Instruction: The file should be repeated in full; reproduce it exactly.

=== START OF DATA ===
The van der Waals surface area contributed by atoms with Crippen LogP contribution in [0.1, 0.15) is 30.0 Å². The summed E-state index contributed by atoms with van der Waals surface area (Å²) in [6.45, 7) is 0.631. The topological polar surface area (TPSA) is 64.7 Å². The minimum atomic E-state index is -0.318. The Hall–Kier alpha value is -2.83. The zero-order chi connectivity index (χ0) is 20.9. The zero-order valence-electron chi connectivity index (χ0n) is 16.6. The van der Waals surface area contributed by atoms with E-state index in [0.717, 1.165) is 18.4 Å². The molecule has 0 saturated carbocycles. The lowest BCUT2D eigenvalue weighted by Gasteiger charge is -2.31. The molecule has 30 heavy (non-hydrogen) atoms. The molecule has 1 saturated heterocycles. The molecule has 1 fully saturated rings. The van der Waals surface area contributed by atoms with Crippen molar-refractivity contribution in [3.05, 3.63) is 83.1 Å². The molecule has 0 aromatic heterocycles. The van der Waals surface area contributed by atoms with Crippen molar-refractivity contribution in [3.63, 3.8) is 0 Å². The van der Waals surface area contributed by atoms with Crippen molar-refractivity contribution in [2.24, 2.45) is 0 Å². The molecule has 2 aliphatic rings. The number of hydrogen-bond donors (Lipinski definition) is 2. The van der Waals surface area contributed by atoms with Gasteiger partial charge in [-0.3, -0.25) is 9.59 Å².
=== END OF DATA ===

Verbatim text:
The van der Waals surface area contributed by atoms with Crippen LogP contribution in [0.1, 0.15) is 30.0 Å². The summed E-state index contributed by atoms with van der Waals surface area (Å²) in [6.45, 7) is 0.631. The topological polar surface area (TPSA) is 64.7 Å². The minimum atomic E-state index is -0.318. The Hall–Kier alpha value is -2.83. The zero-order chi connectivity index (χ0) is 20.9. The zero-order valence-electron chi connectivity index (χ0n) is 16.6. The van der Waals surface area contributed by atoms with E-state index in [0.717, 1.165) is 18.4 Å². The molecule has 0 saturated carbocycles. The lowest BCUT2D eigenvalue weighted by Gasteiger charge is -2.31. The molecule has 30 heavy (non-hydrogen) atoms. The molecule has 1 saturated heterocycles. The molecule has 1 fully saturated rings. The van der Waals surface area contributed by atoms with Crippen molar-refractivity contribution in [3.05, 3.63) is 83.1 Å². The molecule has 0 aromatic heterocycles. The van der Waals surface area contributed by atoms with Crippen molar-refractivity contribution in [3.63, 3.8) is 0 Å². The van der Waals surface area contributed by atoms with Crippen molar-refractivity contribution in [2.24, 2.45) is 0 Å². The molecule has 2 aliphatic rings. The number of hydrogen-bond donors (Lipinski definition) is 2. The van der Waals surface area contributed by atoms with Gasteiger partial charge in [-0.3, -0.25) is 9.59 Å².